CBD is a massive buzzword in the beauty industry right now. Three years after legalization in Canada, it seems cannabis-based products are everywhere—from massage oils to skin care, beard balms, body scrubs, and even sunscreens. As people become more aware and perhaps more confident about the benefits of CBD, there is an increased integration of the cannabinoid into beauty lineups. Forbes anticipates that the CBD market will reach $20 billion (U.S.) by 2024. The increased enthusiasm and education about CBD is destigmatizing and normalizing the cannabis plant for many, but the whys and hows of this so-called miracle ingredient are still somewhat baffling.
In essence, CBD, which stands for cannabidiol, is one of the best-known and -researched active substances in the cannabis plant, along with THC (tetrahydrocannabinol). Research surrounding both compounds is still in its infancy, but studies conducted by the European Journal of Pain and Harvard Health state respectively that “CBD applied on the skin could help lower pain and inflammation,” and “CBD inhibits inflammatory and neuropathic pain, two of the most difficult types of chronic pain to treat.”
Cannabis topicals are an umbrella category that encompasses balm, cream, gel, or oil that contains any level of CBD and/or THC. By and large they are used for pain relief, but the cannabinoids also offer calming, anti-inflammatory, and protective benefits, which makes them prime candidates for after-sun care when applied directly to the skin.
It’s important to note that THC is the substance that produces the high from marijuana when smoked or ingested, but when applied topically, it has no psychoactive effects. In fact, according to cannabis researcher Dr. Ethan Russo, THC and CBD when combined can be more effective than when isolated—the increased efficacy is commonly known as “the entourage effect.” Ashley Short, co-founder of Ontario cannabis brand Earth Kisses Sky (EKS), says CBD molecules alone are too large to be pulled into our skin cells and that they need THC to be efficient. For treating sunburn, Short recommends products that have a 2:1 ratio of CBD to THC, which can only be found through dispensaries or on provincial cannabis websites.
A report by Market Research Intellect named EKS one of the top players in CBD cosmetics alongside Milk Makeup and Estée Lauder’s Origins, but its Shine Balm is one of the only products actually regulated by Health Canada and contains CBD and THC, plus St. John’s wort, calendula flowers, and plantain to boost the effects.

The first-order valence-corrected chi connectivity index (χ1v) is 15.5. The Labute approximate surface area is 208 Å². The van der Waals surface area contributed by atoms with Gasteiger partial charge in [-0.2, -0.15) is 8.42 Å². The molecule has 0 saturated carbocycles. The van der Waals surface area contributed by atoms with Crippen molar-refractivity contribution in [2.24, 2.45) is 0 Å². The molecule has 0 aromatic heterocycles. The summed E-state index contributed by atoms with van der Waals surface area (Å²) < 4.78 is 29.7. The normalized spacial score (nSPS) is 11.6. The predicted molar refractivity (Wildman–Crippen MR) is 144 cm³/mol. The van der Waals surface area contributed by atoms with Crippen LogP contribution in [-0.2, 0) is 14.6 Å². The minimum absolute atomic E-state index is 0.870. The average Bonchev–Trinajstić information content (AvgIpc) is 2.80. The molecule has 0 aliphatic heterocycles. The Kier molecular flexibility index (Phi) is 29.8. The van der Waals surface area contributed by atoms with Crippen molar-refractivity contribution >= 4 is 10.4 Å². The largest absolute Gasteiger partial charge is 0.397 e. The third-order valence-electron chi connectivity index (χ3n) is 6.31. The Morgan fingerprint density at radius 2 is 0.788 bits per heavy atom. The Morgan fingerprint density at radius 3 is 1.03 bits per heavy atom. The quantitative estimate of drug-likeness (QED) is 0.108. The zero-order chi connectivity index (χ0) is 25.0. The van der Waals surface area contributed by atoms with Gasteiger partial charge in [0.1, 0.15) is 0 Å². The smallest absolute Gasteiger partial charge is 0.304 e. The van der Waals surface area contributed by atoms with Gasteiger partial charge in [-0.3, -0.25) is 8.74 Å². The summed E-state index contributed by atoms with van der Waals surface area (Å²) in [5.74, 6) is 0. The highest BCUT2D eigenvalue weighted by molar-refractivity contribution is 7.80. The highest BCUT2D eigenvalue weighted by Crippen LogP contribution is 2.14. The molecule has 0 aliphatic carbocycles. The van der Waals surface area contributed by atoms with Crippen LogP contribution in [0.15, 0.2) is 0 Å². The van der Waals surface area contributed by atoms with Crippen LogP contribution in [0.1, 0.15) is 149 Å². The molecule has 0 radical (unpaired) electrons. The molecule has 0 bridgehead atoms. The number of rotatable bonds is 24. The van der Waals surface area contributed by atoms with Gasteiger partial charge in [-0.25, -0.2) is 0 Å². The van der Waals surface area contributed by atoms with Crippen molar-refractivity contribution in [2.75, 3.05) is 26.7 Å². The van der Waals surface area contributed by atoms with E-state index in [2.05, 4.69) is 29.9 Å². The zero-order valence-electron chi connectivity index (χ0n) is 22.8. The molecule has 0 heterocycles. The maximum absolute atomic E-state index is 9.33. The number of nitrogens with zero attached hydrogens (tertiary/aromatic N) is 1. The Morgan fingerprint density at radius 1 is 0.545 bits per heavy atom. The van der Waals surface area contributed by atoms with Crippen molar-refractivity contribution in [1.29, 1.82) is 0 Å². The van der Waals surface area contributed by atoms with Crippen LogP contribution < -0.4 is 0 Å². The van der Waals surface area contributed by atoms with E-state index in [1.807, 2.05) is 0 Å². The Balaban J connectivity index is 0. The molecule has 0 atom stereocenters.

Cannabis topicals are great for after-sun exposure because CBD is an antioxidant that protects against cell damage and fights free radicals, and an antibacterial, which is beneficial because sunburns can make the skin more susceptible to infection. Lastly, both cannabinoids contain anandamide—a chemical naturally found in the human body—which is said to improve mood and influence pain receptors.
Short explains that it helps to understand our skin as an organ. “When the sun rays attack the skin, the body’s healing response activates immediately. The body sends inflammatory cells to the site of damage in an attempt to heal and guard the skin from anything further.” Concentrated topicals assist and alleviate the body’s natural responses so there is less discomfort.
While CBD beauty and skin-care products are available at Sephora, Indigo, certain grocery stores, and seemingly every corner of the internet, many are unregulated by Health Canada, capitalizing on the fervour surrounding cannabis. Such CBD products are derived from hemp seed, not the cannabis plant, and only contain 0.3 per cent THC, which may not achieve the desired level of pain relief.
Vancouver-based cannabis company Miss Envy Botanicals has operated since 2013 and is occupying the grey market—a term coined to distinguish brands that were once black market but are working toward attaining legal certifications. Its star product, the Buddha Bar, is an infused roll-on salve that can be used to alleviate chronic muscle pain, inflammation, and bruising, but Miss Envy founder Mike Dubuc says it’s also good for sunburns. The regular formula uses THC, and the extra-strength uses a combination of CBD and THC.
Dubuc says that the unregulated mass-market CBD products usually have other ingredients that help achieve a similar effect as higher-concentration CBD products. For instance, Ontario-based brand Bodega Wellness has a CBD After Sun topical that doubles as a tropical body butter. Aloe vera and 250 milligrams of hemp-derived CBD soothe the skin after sun exposure, and the thick cream formulation helps reduce peeling.
For anyone just wading into the world of cannabis topicals, a dispensary or the CBD Oil Canada site may look intimidating or feel strange, but the research and safety measures are built in. There is a higher chance of the products’ efficacy, and while the packaging isn’t as pretty, the results speak for themselves.